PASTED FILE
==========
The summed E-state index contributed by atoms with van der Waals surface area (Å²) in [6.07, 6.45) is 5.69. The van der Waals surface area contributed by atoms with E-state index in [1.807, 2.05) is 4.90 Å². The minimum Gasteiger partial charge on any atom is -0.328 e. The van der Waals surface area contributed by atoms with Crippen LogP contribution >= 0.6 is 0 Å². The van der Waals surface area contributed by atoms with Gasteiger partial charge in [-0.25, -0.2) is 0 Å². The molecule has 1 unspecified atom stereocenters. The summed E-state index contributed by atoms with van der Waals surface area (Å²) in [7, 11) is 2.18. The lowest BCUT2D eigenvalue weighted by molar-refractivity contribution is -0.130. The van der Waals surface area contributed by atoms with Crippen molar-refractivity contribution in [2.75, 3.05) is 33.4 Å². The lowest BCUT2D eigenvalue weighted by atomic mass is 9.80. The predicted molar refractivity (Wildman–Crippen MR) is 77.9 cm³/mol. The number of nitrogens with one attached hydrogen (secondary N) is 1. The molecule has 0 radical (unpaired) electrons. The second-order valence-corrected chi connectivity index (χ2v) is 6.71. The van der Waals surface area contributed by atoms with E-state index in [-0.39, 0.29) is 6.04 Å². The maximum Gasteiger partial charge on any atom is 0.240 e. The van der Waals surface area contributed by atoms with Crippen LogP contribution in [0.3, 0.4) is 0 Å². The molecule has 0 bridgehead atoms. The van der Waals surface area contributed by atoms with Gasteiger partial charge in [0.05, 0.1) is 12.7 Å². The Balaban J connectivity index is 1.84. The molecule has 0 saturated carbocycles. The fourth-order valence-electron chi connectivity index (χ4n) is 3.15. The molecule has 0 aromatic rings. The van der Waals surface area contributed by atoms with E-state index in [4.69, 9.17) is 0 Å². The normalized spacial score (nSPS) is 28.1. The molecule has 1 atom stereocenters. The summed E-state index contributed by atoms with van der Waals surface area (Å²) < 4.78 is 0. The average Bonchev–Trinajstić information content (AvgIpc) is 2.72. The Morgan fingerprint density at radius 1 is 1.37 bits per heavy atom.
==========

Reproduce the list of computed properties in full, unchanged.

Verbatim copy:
The summed E-state index contributed by atoms with van der Waals surface area (Å²) in [6.07, 6.45) is 5.69. The van der Waals surface area contributed by atoms with E-state index in [1.807, 2.05) is 4.90 Å². The minimum Gasteiger partial charge on any atom is -0.328 e. The van der Waals surface area contributed by atoms with Crippen LogP contribution >= 0.6 is 0 Å². The van der Waals surface area contributed by atoms with Gasteiger partial charge in [-0.25, -0.2) is 0 Å². The molecule has 1 unspecified atom stereocenters. The summed E-state index contributed by atoms with van der Waals surface area (Å²) in [7, 11) is 2.18. The lowest BCUT2D eigenvalue weighted by molar-refractivity contribution is -0.130. The van der Waals surface area contributed by atoms with Crippen molar-refractivity contribution in [2.75, 3.05) is 33.4 Å². The lowest BCUT2D eigenvalue weighted by atomic mass is 9.80. The predicted molar refractivity (Wildman–Crippen MR) is 77.9 cm³/mol. The number of nitrogens with one attached hydrogen (secondary N) is 1. The molecule has 0 radical (unpaired) electrons. The second-order valence-corrected chi connectivity index (χ2v) is 6.71. The van der Waals surface area contributed by atoms with E-state index in [-0.39, 0.29) is 6.04 Å². The maximum Gasteiger partial charge on any atom is 0.240 e. The van der Waals surface area contributed by atoms with Crippen LogP contribution in [0.3, 0.4) is 0 Å². The molecule has 0 bridgehead atoms. The van der Waals surface area contributed by atoms with Gasteiger partial charge in [0.05, 0.1) is 12.7 Å². The Balaban J connectivity index is 1.84. The molecule has 0 saturated carbocycles. The fourth-order valence-electron chi connectivity index (χ4n) is 3.15. The molecule has 0 aromatic rings. The van der Waals surface area contributed by atoms with E-state index in [4.69, 9.17) is 0 Å². The normalized spacial score (nSPS) is 28.1. The molecule has 1 atom stereocenters. The summed E-state index contributed by atoms with van der Waals surface area (Å²) < 4.78 is 0. The average Bonchev–Trinajstić information content (AvgIpc) is 2.72. The Morgan fingerprint density at radius 1 is 1.37 bits per heavy atom.